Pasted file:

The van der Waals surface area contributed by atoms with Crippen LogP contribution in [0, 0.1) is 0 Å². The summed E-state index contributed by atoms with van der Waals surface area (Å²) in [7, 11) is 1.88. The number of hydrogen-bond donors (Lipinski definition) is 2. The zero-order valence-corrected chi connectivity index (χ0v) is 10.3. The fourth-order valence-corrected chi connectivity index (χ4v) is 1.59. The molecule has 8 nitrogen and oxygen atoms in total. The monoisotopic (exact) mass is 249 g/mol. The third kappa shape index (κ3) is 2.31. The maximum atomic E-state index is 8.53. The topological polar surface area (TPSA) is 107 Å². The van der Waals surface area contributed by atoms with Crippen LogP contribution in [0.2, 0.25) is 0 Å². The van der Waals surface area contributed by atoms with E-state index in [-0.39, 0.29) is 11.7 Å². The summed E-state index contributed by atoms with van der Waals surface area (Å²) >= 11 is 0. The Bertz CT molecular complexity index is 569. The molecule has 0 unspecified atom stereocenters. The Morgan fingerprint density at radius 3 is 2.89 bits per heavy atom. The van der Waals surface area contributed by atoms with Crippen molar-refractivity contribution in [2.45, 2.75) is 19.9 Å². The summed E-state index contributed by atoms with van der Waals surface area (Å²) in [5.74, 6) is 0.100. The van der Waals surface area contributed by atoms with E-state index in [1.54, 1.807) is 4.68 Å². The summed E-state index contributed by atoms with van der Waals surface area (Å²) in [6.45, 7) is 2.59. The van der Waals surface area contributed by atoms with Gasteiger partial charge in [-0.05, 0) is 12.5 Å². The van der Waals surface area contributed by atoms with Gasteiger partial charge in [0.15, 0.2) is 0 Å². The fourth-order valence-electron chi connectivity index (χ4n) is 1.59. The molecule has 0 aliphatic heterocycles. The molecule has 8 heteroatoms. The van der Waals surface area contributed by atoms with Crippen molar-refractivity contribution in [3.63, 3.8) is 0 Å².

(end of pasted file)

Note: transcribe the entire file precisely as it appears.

The van der Waals surface area contributed by atoms with Crippen LogP contribution in [0, 0.1) is 0 Å². The summed E-state index contributed by atoms with van der Waals surface area (Å²) in [7, 11) is 1.88. The number of hydrogen-bond donors (Lipinski definition) is 2. The zero-order valence-corrected chi connectivity index (χ0v) is 10.3. The fourth-order valence-corrected chi connectivity index (χ4v) is 1.59. The molecule has 8 nitrogen and oxygen atoms in total. The monoisotopic (exact) mass is 249 g/mol. The third kappa shape index (κ3) is 2.31. The maximum atomic E-state index is 8.53. The topological polar surface area (TPSA) is 107 Å². The van der Waals surface area contributed by atoms with Crippen LogP contribution in [0.2, 0.25) is 0 Å². The van der Waals surface area contributed by atoms with E-state index in [-0.39, 0.29) is 11.7 Å². The summed E-state index contributed by atoms with van der Waals surface area (Å²) >= 11 is 0. The Bertz CT molecular complexity index is 569. The molecule has 0 unspecified atom stereocenters. The Morgan fingerprint density at radius 3 is 2.89 bits per heavy atom. The van der Waals surface area contributed by atoms with Crippen molar-refractivity contribution in [2.45, 2.75) is 19.9 Å². The summed E-state index contributed by atoms with van der Waals surface area (Å²) in [5.74, 6) is 0.100. The van der Waals surface area contributed by atoms with E-state index in [1.54, 1.807) is 4.68 Å². The summed E-state index contributed by atoms with van der Waals surface area (Å²) in [6.45, 7) is 2.59. The van der Waals surface area contributed by atoms with Gasteiger partial charge in [-0.05, 0) is 12.5 Å². The van der Waals surface area contributed by atoms with Gasteiger partial charge in [0.15, 0.2) is 0 Å². The fourth-order valence-electron chi connectivity index (χ4n) is 1.59. The molecule has 0 aliphatic heterocycles. The molecule has 8 heteroatoms. The van der Waals surface area contributed by atoms with Crippen molar-refractivity contribution in [3.63, 3.8) is 0 Å².